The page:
Here’s a look at the largest private industries by economic contribution in the United States:

IndustryAnnualized Nominal GDP
(as of Q1 2023)
% of U.S. GDP
Professional and business services$3.5T13%
Real estate, rental, and leasing$3.3T12%
Manufacturing$2.9T11%
Educational services, health care, and social assistance$2.3T9%
Finance and insurance$2.0T8%
Wholesale trade$1.7T6%
Retail trade$1.5T6%
Information$1.5T6%
Arts, entertainment, recreation, accommodation, and food services$1.2T4%
Construction$1.1T4%
Other private industries$2.6T10%
Total$23.5T88%

Like most other developed nations, the U.S. economy is largely based on services.

Service-based industries, including professional and business services, real estate, finance, and health care, make up the bulk (70%) of U.S. GDP. In comparison, goods-producing industries like agriculture, manufacturing, mining, and construction play a smaller role.

Professional and business services is the largest industry with $3.5 trillion in value added. It comprises establishments providing legal, consulting, design, administration, and other services. This is followed by real estate at $3.3 trillion, which has consistently been an integral part of the economy.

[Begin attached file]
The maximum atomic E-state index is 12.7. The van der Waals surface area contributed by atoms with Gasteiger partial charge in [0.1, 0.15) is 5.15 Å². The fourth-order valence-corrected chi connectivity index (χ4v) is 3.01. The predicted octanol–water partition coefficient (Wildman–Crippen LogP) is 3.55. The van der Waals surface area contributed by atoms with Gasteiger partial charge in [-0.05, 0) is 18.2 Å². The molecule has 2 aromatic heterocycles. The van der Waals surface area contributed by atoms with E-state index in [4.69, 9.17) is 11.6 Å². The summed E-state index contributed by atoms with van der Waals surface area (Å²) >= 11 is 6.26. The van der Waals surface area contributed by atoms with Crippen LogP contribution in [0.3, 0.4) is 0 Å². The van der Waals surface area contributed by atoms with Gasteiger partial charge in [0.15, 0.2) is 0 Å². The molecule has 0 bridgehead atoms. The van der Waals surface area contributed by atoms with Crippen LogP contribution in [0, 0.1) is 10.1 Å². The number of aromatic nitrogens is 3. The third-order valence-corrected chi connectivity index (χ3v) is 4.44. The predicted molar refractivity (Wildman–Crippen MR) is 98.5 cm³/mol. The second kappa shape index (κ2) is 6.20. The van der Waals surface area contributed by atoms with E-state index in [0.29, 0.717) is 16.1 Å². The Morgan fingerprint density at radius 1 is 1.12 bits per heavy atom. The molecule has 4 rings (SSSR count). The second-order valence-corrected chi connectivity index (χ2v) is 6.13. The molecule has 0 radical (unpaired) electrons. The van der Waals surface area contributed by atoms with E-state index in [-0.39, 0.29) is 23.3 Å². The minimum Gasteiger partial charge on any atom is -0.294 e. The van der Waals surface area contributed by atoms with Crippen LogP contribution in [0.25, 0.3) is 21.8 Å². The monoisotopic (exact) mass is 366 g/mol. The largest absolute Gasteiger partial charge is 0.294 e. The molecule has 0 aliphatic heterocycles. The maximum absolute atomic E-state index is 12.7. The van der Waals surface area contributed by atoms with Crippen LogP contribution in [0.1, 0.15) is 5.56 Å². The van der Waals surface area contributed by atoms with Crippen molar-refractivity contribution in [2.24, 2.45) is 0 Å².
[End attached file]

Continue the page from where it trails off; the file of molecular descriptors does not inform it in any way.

Due to outsourcing and other factors, the manufacturing industry’s share of GDP has been declining for decades, but it still remains a significant part of the economy. Manufacturing of durable goods (metals, machines, computers) accounts for $1.6 trillion in value added, alongside nondurable goods (food, petroleum, chemicals) at $1.3 trillion.

The Government’s Contribution to GDP

Just like private industries, the government’s value added to GDP consists of compensation of employees, taxes collected (less subsidies), and gross operating surplus.

GovernmentAnnualized Nominal GDP